Assuming we have a way to determine risk, now we wonder how do you measure the return on controlling risk? This is possibly more tricky than deciding on how to measure your risk. You can’t prove a negative in many instances, there’s no way to say your investment is preventing something from happening. Rather than measure how many times you didn’t get hacked, the right way to think about this is if you were doing nothing, how would you measure your level of risk? We can refer back to our risk measurement method for that. Now we think about where we do have certain protections in place, what will an incident look like? How much less trouble will there be? If you can’t answer this you’re probably in trouble. This is the important data point though. When there is an incident, how do you think your counter measures will help mitigate damage? What was your investment in the risk?

 And now this brings us to our Return on Risk Investment, or RORI as I’ll call it, because I can and who doesn’t like acronyms? Here’s the thing to think about if you’re a security leader. If you have risk, which we all do, you must find some way to measure it. If you can’t measure something you don’t understand it. If you can’t measure your risk, you don’t understand your risk. Once you have your method to understand what’s happening, make note of your risk measurement without any sort of security measures in place, your risk with ideal (not perfect, perfect doesn't exist) measures in place, and your risk with existing measures in place. That will give you an idea of how effective what you’re doing is. Here’s the thing to watch for. If your existing measures are close to the risk level for no measures, that’s not a positive return. Those are things you either should fix or stop doing. Sometimes it’s OK to stop doing something that doesn’t really work. Security theater is real, it doesn’t work, and it wastes money. The trick is to find a balance that can show measurable risk reduction without breaking the bank.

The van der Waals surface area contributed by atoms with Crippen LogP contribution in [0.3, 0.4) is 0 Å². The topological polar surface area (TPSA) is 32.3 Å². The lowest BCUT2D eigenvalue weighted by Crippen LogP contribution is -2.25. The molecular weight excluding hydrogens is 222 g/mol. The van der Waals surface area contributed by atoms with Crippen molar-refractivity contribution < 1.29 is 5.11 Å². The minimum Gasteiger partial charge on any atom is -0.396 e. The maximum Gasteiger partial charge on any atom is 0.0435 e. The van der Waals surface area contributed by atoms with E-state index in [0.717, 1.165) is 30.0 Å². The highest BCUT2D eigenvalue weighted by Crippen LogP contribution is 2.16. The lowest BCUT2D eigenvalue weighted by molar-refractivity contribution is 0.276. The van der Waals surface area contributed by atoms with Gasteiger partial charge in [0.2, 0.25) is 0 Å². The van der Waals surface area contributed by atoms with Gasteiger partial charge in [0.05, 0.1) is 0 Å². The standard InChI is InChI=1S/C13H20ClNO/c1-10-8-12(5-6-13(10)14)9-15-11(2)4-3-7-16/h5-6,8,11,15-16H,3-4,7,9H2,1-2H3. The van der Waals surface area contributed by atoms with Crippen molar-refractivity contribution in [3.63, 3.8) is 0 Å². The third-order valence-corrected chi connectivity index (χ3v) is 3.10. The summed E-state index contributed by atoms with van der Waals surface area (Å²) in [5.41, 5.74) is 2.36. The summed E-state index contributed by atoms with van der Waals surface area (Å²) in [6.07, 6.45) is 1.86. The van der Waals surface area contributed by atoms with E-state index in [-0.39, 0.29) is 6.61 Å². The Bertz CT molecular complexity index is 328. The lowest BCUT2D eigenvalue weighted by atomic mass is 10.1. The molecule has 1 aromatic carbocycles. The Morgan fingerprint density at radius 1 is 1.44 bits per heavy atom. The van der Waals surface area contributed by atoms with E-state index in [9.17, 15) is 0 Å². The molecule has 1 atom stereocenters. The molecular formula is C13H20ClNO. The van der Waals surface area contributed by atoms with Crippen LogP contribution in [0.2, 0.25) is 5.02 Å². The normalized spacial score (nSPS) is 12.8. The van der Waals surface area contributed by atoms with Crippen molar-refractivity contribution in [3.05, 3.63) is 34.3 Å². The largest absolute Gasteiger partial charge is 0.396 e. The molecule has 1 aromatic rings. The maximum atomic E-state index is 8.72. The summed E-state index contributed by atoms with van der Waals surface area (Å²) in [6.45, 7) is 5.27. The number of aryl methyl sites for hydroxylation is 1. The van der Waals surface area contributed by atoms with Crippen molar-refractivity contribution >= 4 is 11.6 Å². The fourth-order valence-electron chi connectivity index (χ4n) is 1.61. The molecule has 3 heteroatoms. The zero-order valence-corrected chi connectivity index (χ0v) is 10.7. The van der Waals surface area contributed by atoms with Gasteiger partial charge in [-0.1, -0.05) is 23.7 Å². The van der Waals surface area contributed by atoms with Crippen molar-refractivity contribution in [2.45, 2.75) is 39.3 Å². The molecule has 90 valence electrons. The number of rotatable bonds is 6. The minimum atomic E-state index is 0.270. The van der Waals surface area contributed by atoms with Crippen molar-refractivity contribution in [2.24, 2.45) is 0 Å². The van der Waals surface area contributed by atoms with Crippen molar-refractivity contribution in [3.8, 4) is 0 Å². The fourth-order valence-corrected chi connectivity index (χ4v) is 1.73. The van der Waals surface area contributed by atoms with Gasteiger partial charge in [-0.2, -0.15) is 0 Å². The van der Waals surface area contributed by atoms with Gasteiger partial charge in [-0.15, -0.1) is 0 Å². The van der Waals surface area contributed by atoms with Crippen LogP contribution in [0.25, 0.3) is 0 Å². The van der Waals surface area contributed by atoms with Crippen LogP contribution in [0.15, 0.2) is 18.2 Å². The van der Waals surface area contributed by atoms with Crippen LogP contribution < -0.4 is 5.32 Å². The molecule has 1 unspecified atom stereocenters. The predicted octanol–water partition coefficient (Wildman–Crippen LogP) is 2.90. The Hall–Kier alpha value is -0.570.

How do you measure risk? Let me know: @joshbressers on Twitter.


Running SAS University Edition on Fedora 25

Posted by Adam Young on January 24, 2017 03:19 AM

My Wife is a statistician. Over the course of her career, she’s done a lot of work coding in SAS, and, due to the expense of licensing, I’ve never been able to run that code myself. So, when I heard about SAS having a free version, I figured I would download it and have a look, maybe see if I could run something.

Like many companies, SAS went the route of shipping a virtual appliance. They chose to use Virtual Box as the virtualization platform. However, when I tried to install and run the VM in virtual box, I found that the mechanism used to build the Virtual Box specific module for the Linux Kernel, the build assumption were not met, and the VM would not run.

Instead of trying to fix that situation, I investigated the possibility of running the virtual appliance via libvirt on my Fedora systems already installed and configured kvm setup. Turns out it was pretty simple.